The tiger whimpers

Bobbie Heatley reviews Ireland’s Celtic Tiger in Crisis: growth and inequality in Ireland by Peadar Kirby, Palgrave, £16.99 pbk

PEADAR KIRBY began his research for this book at a time when most Irish economic commentators were uncritically optimistic of Ireland’s ‘great success’, seeing it as a prime example of the infallible merits of capitalist, free-market, globalisation.

Here was an example of the way forward for other aspirant NICs (newly industrialising countries), or so it was claimed.

Such euphoria has not been dissipated completely, despite recent shocks to the economies of the ‘first world’ countries, particularly the USA, from where the tentacles of globalisation have spread.

Kirby’s work is an antidote to such ‘best-of-all-possible-worlds’ delirium. He subjects ‘end-of-history’ theories to an objective and clinical social-scientific analysis and, unlike many ‘orthodox’ economists, he has looked at his topic in the round.

His methodology is more in line with the (English) traditional school whose members considered themselves to be engaged in the study of ‘political economy’. That is not to say that he eschews figures (i.e. numerical data). Far from it, he backs up the cautionary drift of his findings with comprehensible statistical tables.

For him, the merits or demerits of globalisation cannot be determined solely on the basis of changes in Gross Domestic (or even National) product, increases in the value of exports or sectoral changes in how the labour force is employed.

Alongside his observation that capital repatriation out of Ireland during the period between 1979 and the end of the 1990s rose from 2.8 per cent to 17 per cent -- reflecting dividends, rents and profits accruing to the external investors, he looks at how ‘retained wealth’ has been appropriated and how this has impacted on the quality of life of society as a whole.

Under the heading ‘Sharing the Benefits’, he regards such matters as poverty, income and wealth distribution and the general quality of life as being worthy of inclusion when assessing the outcome of Ireland’s incorporation into the international capitalist free-market.

Under the pressure of a failing protectionism, Sean Lemass began the process of opening up Ireland to these external forces back in the 1950s and 60s, thus proving James Connolly’s warning that a national revolution unaccompanied by a social one would still leave a country governed by outsiders.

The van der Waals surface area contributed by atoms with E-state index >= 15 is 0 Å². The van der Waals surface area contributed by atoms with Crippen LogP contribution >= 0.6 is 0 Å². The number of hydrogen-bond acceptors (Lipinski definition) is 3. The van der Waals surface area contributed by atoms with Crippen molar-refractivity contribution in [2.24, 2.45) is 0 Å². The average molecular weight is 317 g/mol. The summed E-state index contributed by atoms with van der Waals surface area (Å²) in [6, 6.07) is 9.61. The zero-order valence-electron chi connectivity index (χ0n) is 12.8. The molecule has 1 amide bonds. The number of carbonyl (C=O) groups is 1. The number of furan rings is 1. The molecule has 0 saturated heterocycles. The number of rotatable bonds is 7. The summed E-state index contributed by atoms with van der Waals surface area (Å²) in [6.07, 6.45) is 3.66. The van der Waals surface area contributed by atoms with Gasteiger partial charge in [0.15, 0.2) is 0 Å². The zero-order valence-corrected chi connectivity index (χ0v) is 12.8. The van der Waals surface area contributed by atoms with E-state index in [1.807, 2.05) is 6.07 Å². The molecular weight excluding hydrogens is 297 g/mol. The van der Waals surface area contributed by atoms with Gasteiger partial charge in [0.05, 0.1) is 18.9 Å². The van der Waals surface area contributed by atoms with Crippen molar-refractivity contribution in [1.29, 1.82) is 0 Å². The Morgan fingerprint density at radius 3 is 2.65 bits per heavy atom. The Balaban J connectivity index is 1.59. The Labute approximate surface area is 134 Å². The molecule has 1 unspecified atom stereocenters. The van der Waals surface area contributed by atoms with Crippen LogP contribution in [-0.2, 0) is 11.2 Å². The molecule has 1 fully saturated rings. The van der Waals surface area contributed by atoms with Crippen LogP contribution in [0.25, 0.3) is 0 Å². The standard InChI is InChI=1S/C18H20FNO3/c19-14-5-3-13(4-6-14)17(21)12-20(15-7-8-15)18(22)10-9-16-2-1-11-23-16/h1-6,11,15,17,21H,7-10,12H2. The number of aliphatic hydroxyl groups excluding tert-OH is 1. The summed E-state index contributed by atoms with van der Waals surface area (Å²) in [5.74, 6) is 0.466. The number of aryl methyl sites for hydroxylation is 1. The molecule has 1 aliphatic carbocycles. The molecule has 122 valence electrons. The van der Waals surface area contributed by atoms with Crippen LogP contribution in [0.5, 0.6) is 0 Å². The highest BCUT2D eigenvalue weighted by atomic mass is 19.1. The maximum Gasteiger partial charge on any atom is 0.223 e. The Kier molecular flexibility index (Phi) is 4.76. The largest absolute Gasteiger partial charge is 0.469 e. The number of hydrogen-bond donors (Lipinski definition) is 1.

The book also highlights how late the ‘Celtic Tiger’ was in coming to Ireland and how its advent depended on a set of fortuitous circumstances. Chief among these was boom conditions in major capitalist economies abroad-- those of the USA, Germany and the UK being particularly relevant for Ireland.

Of all the downsides of globalisation, which requires small countries such as Ireland to maintain an ‘open economy’ regime, this has been key. Dependency is total and nominal governments are reduced to becoming facilitators for outside financial interests whose primary concerns are, quite naturally, to maintain intact their capital and, where possible, the flow of profits to them from their investments.

Everyone is now looking to see how the present international crises afflicting the ‘developed’ world will impact on economic satellites everywhere -- not least of all in Ireland’s where recent phenomenal growth rates look set to be whittled down considerably. Other NIC-club members, such as Argentina and Brazil and the Asian ‘tiger economies’ of Hong Kong, Singapore and South Korea, have been in serious crisis for a some time.

Characteristically, few of the ‘orthodox’ economists saw this coming until it hit them in the face with the plunge in share values. They have been equally unable to tell anyone what is going to happen next.

In such a volatile situation as now confronts Ireland, Kirby’s book will be invaluable in enabling people to gain an understanding of the complexities of the present situation -- and perhaps serve to sober up those pundits who still believe that globalisation is an elixir, a free market ‘hidden hand’, steering NICs towards a world of social peace and plenty.

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This document was last modified by David Granville on 2003-03-11 11:16:27.
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